What is Acoustic Startle Reflex?

Ever wonder why your immediate reaction to a loud noise is shutting your eyes? You hear a loud noise and immediately flinch or squeeze your eyes shut tight. This automatic response happens at the first sign (or sound) of danger; this act of mechanically blinking your eyes is known as acoustic startle reflex.

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What is acoustic startle reflex?

Acoustic startle reflex is a defense mechanism that occurs when the body senses an oncoming attack. The limbs tense, the body retreats into itself, and the eyes close. This is something the body innately knows to do and begins to present itself in infants at around six weeks of age. Scientists consider acoustic startle reflex an “auditory phenomenon” but have determined that the response originates in the brainstem, and the severity can depend on how calm a person is prior to encountering loud stimuli. For instance, people with post-traumatic stress disorder (PTSD) may have a hyper-sensitive acoustic startle reflex. Conversely, people under the influence of alcohol may have a delayed or non-existent acoustic startle reflex.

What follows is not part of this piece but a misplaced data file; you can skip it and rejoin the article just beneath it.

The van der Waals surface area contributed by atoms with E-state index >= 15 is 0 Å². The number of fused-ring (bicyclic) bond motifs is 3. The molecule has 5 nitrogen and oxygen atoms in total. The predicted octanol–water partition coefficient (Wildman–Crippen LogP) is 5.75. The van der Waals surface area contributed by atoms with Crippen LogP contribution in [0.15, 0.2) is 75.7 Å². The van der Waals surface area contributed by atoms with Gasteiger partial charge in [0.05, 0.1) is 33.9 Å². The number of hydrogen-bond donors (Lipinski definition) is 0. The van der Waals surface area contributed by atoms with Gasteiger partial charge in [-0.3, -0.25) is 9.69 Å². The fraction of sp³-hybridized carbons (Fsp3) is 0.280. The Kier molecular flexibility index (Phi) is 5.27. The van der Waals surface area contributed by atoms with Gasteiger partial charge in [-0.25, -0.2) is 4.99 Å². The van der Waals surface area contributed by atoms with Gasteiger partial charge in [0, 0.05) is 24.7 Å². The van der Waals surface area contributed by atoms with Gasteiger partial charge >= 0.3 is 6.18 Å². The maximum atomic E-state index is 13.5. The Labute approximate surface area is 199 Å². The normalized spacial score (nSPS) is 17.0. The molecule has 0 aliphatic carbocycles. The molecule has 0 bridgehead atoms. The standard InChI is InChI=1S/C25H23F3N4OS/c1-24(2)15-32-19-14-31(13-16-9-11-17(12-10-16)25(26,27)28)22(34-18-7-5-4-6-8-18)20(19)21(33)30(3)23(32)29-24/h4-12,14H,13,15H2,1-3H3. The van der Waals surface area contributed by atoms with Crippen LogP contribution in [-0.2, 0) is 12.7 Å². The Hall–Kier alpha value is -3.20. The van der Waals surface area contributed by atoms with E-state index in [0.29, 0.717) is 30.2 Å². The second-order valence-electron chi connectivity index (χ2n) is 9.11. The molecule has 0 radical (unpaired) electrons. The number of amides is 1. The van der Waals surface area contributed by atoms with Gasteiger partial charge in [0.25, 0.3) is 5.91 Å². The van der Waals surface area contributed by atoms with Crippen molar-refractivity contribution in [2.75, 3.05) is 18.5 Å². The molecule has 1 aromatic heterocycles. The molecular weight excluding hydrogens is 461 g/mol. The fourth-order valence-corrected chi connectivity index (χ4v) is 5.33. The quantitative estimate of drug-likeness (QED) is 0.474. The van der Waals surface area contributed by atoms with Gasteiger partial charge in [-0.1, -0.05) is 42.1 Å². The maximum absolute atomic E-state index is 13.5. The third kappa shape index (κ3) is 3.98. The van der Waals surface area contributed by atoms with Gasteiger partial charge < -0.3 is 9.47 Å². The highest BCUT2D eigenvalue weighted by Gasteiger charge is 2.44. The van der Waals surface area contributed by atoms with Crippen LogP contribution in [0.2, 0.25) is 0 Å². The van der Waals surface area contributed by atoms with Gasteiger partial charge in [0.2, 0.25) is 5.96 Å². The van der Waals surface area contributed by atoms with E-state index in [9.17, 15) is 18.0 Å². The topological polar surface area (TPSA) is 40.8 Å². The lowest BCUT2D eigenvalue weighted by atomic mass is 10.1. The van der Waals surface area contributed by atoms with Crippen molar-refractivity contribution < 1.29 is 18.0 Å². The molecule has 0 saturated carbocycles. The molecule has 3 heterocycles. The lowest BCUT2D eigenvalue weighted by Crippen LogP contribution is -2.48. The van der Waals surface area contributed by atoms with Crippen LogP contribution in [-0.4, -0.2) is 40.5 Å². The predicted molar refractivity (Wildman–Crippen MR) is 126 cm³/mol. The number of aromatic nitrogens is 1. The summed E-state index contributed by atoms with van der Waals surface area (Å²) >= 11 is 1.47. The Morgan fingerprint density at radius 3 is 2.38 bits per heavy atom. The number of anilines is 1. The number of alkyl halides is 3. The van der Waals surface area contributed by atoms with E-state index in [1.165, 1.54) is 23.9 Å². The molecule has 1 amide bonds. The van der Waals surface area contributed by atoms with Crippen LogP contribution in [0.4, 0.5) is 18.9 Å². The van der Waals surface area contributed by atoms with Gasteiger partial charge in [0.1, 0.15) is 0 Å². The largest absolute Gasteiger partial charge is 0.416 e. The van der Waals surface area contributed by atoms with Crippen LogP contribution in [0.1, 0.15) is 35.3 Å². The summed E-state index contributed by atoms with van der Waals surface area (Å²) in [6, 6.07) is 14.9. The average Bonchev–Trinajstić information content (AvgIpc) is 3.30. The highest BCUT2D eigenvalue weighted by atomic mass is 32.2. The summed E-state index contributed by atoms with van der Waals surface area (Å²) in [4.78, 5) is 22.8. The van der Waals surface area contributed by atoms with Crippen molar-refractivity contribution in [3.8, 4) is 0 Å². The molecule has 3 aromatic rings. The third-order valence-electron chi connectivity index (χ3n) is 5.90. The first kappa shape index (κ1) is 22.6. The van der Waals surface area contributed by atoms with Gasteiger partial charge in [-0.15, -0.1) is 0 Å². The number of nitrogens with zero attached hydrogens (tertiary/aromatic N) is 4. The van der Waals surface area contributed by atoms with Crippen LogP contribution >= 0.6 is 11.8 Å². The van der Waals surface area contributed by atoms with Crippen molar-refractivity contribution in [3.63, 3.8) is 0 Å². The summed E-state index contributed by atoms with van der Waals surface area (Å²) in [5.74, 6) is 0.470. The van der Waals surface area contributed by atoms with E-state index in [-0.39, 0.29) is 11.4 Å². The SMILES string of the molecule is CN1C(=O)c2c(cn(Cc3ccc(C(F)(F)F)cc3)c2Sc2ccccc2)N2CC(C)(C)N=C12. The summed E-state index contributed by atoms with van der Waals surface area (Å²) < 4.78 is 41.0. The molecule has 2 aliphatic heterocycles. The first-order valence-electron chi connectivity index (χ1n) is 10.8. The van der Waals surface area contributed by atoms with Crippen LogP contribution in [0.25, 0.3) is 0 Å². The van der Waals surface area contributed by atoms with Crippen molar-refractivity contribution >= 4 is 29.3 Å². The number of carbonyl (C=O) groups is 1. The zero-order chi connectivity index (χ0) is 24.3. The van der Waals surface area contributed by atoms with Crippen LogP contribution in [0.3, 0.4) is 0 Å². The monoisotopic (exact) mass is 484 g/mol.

Treatment for acoustic startle reflex

Since acoustic startle reflex is just that – a reflex – there is no way to prevent the body from reacting in that way when there is a loud noise. There is, perhaps, a way to reduce acoustic startle reflex.

As a rule, it is always good practice to be aware of your surroundings, as increased attention to what is going on around you may help to ward off potential hazards, as well as the initiation of the acoustic startle reflex. This awareness is also known as mindfulness, which can be cultivated through a mindfulness practice such as meditation. Meditation can not only reduce the facial expression and automatic eye blink associated with loud, sudden noise, but it can also keep your heart from racing once adrenaline kicks in at the potential threat of danger.

A pre-pulse inhibition (PPI) is a feature of acoustic startle reflex that occurs right before the reflex itself. A reduced or non-existent PPI could be a sign of something more severe like PTSD, Tourette’s syndrome, ADHD, or Huntington’s disease. A non-existent or reduced PPI could also be an indication of a hearing problem, however, studies have shown that there is more to acoustic startle reflex than an ability to hear loud, sudden noises.

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